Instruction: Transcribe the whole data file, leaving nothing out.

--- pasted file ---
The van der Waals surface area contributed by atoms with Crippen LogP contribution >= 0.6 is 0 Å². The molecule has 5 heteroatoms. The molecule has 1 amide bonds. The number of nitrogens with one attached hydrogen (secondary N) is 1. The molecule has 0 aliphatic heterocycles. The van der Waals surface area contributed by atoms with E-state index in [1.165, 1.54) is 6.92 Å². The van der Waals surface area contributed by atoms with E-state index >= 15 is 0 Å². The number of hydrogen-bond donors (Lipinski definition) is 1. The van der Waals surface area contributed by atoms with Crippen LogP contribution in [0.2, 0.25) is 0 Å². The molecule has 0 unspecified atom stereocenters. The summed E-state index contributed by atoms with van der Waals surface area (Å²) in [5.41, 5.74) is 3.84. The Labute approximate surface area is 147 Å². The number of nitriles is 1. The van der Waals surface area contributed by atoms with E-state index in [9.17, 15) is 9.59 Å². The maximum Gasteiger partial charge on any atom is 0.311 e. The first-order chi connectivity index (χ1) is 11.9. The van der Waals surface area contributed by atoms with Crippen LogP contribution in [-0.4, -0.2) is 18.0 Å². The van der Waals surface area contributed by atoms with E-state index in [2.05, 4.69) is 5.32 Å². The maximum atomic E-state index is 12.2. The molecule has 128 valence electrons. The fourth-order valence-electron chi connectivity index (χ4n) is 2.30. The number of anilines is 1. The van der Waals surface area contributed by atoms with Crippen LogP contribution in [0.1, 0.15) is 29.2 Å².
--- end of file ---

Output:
The van der Waals surface area contributed by atoms with Crippen LogP contribution >= 0.6 is 0 Å². The molecule has 5 heteroatoms. The molecule has 1 amide bonds. The number of nitrogens with one attached hydrogen (secondary N) is 1. The molecule has 0 aliphatic heterocycles. The van der Waals surface area contributed by atoms with E-state index in [1.165, 1.54) is 6.92 Å². The van der Waals surface area contributed by atoms with E-state index >= 15 is 0 Å². The number of hydrogen-bond donors (Lipinski definition) is 1. The van der Waals surface area contributed by atoms with Crippen LogP contribution in [0.2, 0.25) is 0 Å². The molecule has 0 unspecified atom stereocenters. The summed E-state index contributed by atoms with van der Waals surface area (Å²) in [5.41, 5.74) is 3.84. The Labute approximate surface area is 147 Å². The number of nitriles is 1. The van der Waals surface area contributed by atoms with E-state index in [9.17, 15) is 9.59 Å². The maximum Gasteiger partial charge on any atom is 0.311 e. The first-order chi connectivity index (χ1) is 11.9. The van der Waals surface area contributed by atoms with Crippen LogP contribution in [-0.4, -0.2) is 18.0 Å². The van der Waals surface area contributed by atoms with E-state index in [2.05, 4.69) is 5.32 Å². The maximum atomic E-state index is 12.2. The molecule has 128 valence electrons. The fourth-order valence-electron chi connectivity index (χ4n) is 2.30. The number of anilines is 1. The van der Waals surface area contributed by atoms with Crippen LogP contribution in [0.1, 0.15) is 29.2 Å².